In the tradition of Katherine Boo and Tracy Kidder, The Hungry Season is “a deeply reported story of aspiration and desperation” (Kirkus Reviews, starred review): a nonfiction drama that “reads like the best of fiction” (Mark Arax), tracing one woman’s journey from the mist-covered mountains of Laos to the sunbaked flatlands of Fresno, California as she struggles to overcome the wounds inflicted by war and family alike.
As combat rages across the highlands of Vietnam and Laos, a child is born. Ia Moua enters the world at the bottom of the social order, both because she is part of the Hmong minority and because she is a daughter, not a son. When, at thirteen, she is promised in marriage to a man three times her age, it appears that Ia’s future has been decided for her. But after brutal communist rule upends her life, this intrepid girl resolves to chart her own defiant path.
With ceaseless ambition and an indestructible spirit, Ia builds a new existence for herself and, before long, for her children, first in the refugee camps of Thailand and then in the industrial heartland of California’s San Joaquin Valley. At the root of her success is a simple act: growing Hmong rice, just as her ancestors did, and selling it to those who hunger for the Laos of their memories. While the booming business brings her newfound power, it also forces her to face her own past. In order to endure the present, Ia must confront all that she left behind, and somehow find a place in her heart for those who chose to leave her.
Meticulously reported over seven years and written with the intimacy of a novel, The Hungry Season is the story of one radiant woman’s quest for survival—and for the nourishment that matters most.
About the Author
Writer and photographer Lisa M. Hamilton has documented agriculture and rural communities around the world. She was a National Fellow with New America, and has received additional fellowships, grants and awards from the UC Berkeley School of Journalism, California Historical Society, Creative Work Fund, James Beard Foundation and others. She is the author of Deeply Rooted: Unconventional Farmers in the Age of Agribusiness, and her feature articles have appeared in Harper's, McSweeney's, Virginia Quarterly Review, and California Sunday. She lives in Northern California.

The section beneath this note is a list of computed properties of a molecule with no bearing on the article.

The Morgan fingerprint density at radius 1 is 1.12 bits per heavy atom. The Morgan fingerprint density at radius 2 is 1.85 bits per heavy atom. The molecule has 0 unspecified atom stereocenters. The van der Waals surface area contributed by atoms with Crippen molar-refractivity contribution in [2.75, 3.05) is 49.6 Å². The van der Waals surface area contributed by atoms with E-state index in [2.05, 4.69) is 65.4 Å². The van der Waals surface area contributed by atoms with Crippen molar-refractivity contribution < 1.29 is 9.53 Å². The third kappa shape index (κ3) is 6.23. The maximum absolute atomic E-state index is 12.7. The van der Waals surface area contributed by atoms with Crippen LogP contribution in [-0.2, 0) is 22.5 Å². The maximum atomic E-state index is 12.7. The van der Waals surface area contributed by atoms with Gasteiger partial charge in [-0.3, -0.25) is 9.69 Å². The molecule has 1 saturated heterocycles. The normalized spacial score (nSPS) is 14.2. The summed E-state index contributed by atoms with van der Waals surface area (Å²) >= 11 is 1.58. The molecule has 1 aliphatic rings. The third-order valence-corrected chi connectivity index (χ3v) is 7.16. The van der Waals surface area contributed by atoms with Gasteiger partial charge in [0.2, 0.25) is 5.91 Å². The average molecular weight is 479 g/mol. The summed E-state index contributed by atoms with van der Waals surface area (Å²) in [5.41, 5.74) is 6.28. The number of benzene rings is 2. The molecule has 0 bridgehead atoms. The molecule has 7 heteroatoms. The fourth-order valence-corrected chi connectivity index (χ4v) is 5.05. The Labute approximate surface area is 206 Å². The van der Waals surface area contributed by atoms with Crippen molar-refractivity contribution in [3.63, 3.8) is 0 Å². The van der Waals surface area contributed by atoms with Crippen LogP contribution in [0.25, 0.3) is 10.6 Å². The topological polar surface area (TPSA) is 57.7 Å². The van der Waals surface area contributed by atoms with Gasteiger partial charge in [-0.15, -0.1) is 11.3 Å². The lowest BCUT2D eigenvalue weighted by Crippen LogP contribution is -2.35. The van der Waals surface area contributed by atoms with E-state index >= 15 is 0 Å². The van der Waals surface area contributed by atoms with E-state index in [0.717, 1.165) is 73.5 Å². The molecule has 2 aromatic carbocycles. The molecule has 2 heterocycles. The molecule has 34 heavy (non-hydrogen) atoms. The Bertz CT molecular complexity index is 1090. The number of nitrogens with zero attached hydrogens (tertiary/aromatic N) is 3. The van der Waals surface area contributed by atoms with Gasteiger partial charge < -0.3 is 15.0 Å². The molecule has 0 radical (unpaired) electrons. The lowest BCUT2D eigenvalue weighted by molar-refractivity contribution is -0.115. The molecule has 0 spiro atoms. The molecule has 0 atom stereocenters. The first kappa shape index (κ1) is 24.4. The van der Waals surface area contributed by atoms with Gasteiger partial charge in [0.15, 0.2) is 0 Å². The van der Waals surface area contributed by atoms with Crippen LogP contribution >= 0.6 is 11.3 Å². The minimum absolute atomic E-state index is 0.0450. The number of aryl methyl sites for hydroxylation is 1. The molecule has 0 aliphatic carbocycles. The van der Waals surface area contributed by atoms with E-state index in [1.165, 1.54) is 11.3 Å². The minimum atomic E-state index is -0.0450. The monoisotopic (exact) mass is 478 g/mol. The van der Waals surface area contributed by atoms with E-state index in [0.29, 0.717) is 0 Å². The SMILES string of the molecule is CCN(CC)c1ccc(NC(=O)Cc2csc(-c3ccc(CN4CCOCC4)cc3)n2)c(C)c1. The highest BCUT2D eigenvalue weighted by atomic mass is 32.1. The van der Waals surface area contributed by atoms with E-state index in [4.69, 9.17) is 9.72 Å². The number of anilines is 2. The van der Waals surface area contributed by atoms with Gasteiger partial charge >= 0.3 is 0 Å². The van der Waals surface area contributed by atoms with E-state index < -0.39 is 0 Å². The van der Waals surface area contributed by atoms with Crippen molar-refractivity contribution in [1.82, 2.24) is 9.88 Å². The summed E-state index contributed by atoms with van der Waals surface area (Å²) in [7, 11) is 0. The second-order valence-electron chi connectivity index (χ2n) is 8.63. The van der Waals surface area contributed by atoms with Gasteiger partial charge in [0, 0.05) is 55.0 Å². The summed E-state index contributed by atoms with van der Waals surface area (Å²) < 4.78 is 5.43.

"The Hungry Season is a deeply reported and intricately narrated story of displacement, homelessness, and identity. Hamilton crafts an intimate, searing portrait of one marginalized woman, devastated by politics and poverty, patriarchy and tradition, wars and colonialism, and the resilient way she finds solace and strength in one thing that brings her home: rice."—Suki Kim, New York Times bestselling author of Without You, There Is No Us and The Interpreter
“I can’t recall any telling of the refugee’s story with so much depth, texture, and heart. Lisa M. Hamilton is a devoted, inspiring listener and The Hungry Season shines with empathy. I loved this book.”—Ted Conover, National Book Critics Circle Award–winning author of Newjack: Guarding Sing Sing and Cheap Land Colorado
“The Hungry Season reads like a novel while offering an eyewitness account of Laos's history and a vivid portrayal of one remarkable life. Ia Moua’s incredible tale of survival puts our daily problems in perspective and reminds us of the resilience of the human spirit and the power of defining our own paths. A must-read."—Le Ly Hayslip, author of When Heaven and Earth Changed Places and Child of War, Woman of Peace
“The Hungry Season is a rare feat of reportage. Hamilton devotes herself so completely to learning the story of Ia Moua that there seems to be no barrier between writer and subject—the two voices have fused. The result is transcendent. It does not happen often, that the best of nonfiction reads like the best of fiction. This is that sublime book.”—Mark Arax, bestselling author of The Dreamt Land and The King of California
“Hamilton writes with precision and grace about displacement, family ties, and how the human connection to land—and what grows there—can serve as a lifeline. This is a tremendously reported story about a tremendous life.”—Lauren Markham, author of The Far Away Brothers
“A radiant work of compelling portraiture. . . . a brilliant narrative that blends an intimate story into the larger cultural, political, and agricultural history of Laos and the Hmong people. Comparisons to Katherine Boo’s Behind the Beautiful Forevers (2012) are certainly apt, and book clubs will quickly embrace the stark humanity in this unforgettable title.”—Booklist (starred review)
"Sensitive and carefully written... A deeply reported story of aspiration and desperation."—Kirkus (starred review)
“An intimate, thoughtful portrait of a Hmong family's journey from Laos to Thailand and eventually to California…Extensively researched, nuanced, and compassionate, The Hungry Season is a detailed look at an immigrant experience often overlooked. Hamilton's gripping narrative will leave readers better educated about the recent history of Southeast Asia and awed by Ia's grit, humor, and dedication to the family that surrounds her and the family she left behind.” —Shelf Awareness